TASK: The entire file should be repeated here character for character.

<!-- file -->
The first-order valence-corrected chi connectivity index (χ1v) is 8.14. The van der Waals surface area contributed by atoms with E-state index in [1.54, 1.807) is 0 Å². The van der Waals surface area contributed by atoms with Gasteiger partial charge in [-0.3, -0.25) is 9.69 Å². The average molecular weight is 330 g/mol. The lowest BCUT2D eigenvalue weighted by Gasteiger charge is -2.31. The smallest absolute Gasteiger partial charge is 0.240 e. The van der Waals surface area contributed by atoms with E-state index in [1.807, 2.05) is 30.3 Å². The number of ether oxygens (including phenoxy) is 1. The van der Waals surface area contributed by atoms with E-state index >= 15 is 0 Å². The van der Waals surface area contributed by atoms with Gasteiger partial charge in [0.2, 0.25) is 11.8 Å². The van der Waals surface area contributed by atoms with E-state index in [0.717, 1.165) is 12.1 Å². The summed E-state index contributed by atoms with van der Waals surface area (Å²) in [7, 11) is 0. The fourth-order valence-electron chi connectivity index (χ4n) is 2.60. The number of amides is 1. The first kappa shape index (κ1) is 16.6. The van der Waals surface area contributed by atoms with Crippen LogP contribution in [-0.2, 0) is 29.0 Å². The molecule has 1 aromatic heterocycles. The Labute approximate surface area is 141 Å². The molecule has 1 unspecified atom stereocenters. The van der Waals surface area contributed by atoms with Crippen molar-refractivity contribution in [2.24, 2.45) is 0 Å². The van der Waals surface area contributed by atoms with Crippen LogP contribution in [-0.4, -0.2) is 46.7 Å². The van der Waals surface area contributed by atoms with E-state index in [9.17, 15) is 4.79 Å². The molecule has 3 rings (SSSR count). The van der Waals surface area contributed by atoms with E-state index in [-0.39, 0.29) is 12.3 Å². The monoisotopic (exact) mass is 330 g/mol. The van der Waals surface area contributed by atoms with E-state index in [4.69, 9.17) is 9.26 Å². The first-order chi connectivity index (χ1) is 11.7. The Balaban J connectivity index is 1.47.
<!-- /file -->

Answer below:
The first-order valence-corrected chi connectivity index (χ1v) is 8.14. The van der Waals surface area contributed by atoms with E-state index in [1.54, 1.807) is 0 Å². The van der Waals surface area contributed by atoms with Gasteiger partial charge in [-0.3, -0.25) is 9.69 Å². The average molecular weight is 330 g/mol. The lowest BCUT2D eigenvalue weighted by Gasteiger charge is -2.31. The smallest absolute Gasteiger partial charge is 0.240 e. The van der Waals surface area contributed by atoms with E-state index in [1.807, 2.05) is 30.3 Å². The number of ether oxygens (including phenoxy) is 1. The van der Waals surface area contributed by atoms with E-state index >= 15 is 0 Å². The van der Waals surface area contributed by atoms with Gasteiger partial charge in [0.2, 0.25) is 11.8 Å². The van der Waals surface area contributed by atoms with E-state index in [0.717, 1.165) is 12.1 Å². The summed E-state index contributed by atoms with van der Waals surface area (Å²) in [7, 11) is 0. The fourth-order valence-electron chi connectivity index (χ4n) is 2.60. The number of amides is 1. The first kappa shape index (κ1) is 16.6. The van der Waals surface area contributed by atoms with Crippen LogP contribution in [-0.2, 0) is 29.0 Å². The molecule has 1 aromatic heterocycles. The Labute approximate surface area is 141 Å². The molecule has 1 unspecified atom stereocenters. The van der Waals surface area contributed by atoms with Crippen molar-refractivity contribution in [2.24, 2.45) is 0 Å². The van der Waals surface area contributed by atoms with Crippen LogP contribution in [-0.4, -0.2) is 46.7 Å². The van der Waals surface area contributed by atoms with E-state index in [9.17, 15) is 4.79 Å². The molecule has 3 rings (SSSR count). The van der Waals surface area contributed by atoms with E-state index in [-0.39, 0.29) is 12.3 Å². The monoisotopic (exact) mass is 330 g/mol. The van der Waals surface area contributed by atoms with E-state index in [4.69, 9.17) is 9.26 Å². The first-order chi connectivity index (χ1) is 11.7. The Balaban J connectivity index is 1.47.